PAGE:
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Kenneth Carekin Kalunian, MD


University of California, San Diego



Assessing lupus: developing a novel outcome approach for clinical trials

Clinical trials are an important part of testing potential treatments before they can be approved by the U.S. Food and Drug Administration for use by patients. While many clinical trials have been performed for lupus treatments, results of different studies are often difficult to compare due to differences in the criteria used to define treatment success. While these differences may seem minor, they can have a strong impact on which drugs are chosen to go on for further development to benefit patients, and which are abandoned. Dr. Kalunian’s study aims to improve the criteria used to define treatment success in clinical trials for lupus therapies. Dr. Kalunian will identify the criteria that is easiest and most helpful in determining if treatments have been successful. He intends to use these insights to create a tool that combines the most useful criteria.


What this study means for people with lupus


With his grant, Dr. Kalunian will develop a comprehensive tool to help researchers better understand and evaluate the effectiveness of potential lupus therapies in clinical trials.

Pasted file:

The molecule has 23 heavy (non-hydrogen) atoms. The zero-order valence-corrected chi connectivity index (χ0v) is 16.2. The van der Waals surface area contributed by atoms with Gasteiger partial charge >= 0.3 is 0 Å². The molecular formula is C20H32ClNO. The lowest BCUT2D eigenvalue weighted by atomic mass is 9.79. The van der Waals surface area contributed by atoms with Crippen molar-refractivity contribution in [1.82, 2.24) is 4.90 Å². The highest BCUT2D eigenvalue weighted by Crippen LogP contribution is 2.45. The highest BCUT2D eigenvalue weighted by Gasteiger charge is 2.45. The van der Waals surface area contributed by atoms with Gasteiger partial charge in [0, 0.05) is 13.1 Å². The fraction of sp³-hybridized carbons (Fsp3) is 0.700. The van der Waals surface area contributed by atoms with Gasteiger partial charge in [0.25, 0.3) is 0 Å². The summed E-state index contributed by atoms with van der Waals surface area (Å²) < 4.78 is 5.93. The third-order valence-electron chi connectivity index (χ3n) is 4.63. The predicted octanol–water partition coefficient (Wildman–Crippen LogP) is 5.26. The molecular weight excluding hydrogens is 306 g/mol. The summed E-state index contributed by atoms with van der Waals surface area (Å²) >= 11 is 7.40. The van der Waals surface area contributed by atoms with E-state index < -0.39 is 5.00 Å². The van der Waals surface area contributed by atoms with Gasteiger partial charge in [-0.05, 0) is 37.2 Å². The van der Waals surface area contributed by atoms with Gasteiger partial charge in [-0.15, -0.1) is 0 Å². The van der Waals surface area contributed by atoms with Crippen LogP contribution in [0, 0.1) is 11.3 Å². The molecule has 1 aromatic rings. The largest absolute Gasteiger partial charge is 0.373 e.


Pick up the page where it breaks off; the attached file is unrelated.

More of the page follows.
Clinicians involved in the care of patients with systemic lupus erythematosus (SLE) and clinical scientists devoted to the development of new drugs to treat SLE are consistently frustrated by the complexity of the current approaches to define longitudinal outcomes in both clinical and clinical trial settings. Current practice has been shaped by the Outcome Measures in Rheumatology international consensus effort, the FDA and the EMA, who have all provided guidance for essential domains to be assessed in SLE clinical trials, including change in disease activity over time, change in the rate of organ damage accrual, change in health-related quality of life and adverse events. However, approaches to date have included several instruments that define outcome with often conflicting descriptions of the same manifestation. Furthermore, discordance between two of the prime outcome measures, the British Isles Lupus Assessment Group (BILAG)-based Composite Lupus Assessment (BICLA) and the Systemic Lupus Erythematosus Responder Index (SRI), in recent clinical trials including the first phase 3 trial of anifrolumab, TULIP-1 and the phase 2 SLE trial of ustekinumab has mystified the lupus community. In a regulatory environment that requires success of a singular primary endpoint, the ability to move drug development forward is significantly hampered by such endpoint disagreement. Additionally, our current instruments originally defined activity at specific points in time and were not intended as outcome assessments in clinical trials . The complex multi-organ nature of SLE disease activity with frequent undulating flare and remission states, the user-unfriendliness of current outcome measures and the use of dichotomous variables amongst the different organ-specific criteria present significant challenges. Assigning relative weights to different manifestations of disease further complicates the process and may lead to a misrepresentation of the true state of a patient’s disease. Additionally, discordance between the patient and physician perspectives is often encountered. By understanding which aspects of current outcome instruments are useful and by determining additional criteria that are useful and clinically relevant, our ultimate goal is to develop a novel assessment tool that is easy to use and better defines outcome for clinical trials but that could also be adapted for clinical practice. The objective is to validate a new instrument that incorporates clinically meaningful elements, including some derived from current instruments and new items that embody physician- and patient-assessments. Although our preliminary data suggest that a proposed index may improve our ability to assess activity in clinical practice and clinical trials, input from the other investigators in this current effort, all of whom are leading clinical scientists in this field, will greatly enhance a refined design of this instrument or the development of an alternative index.

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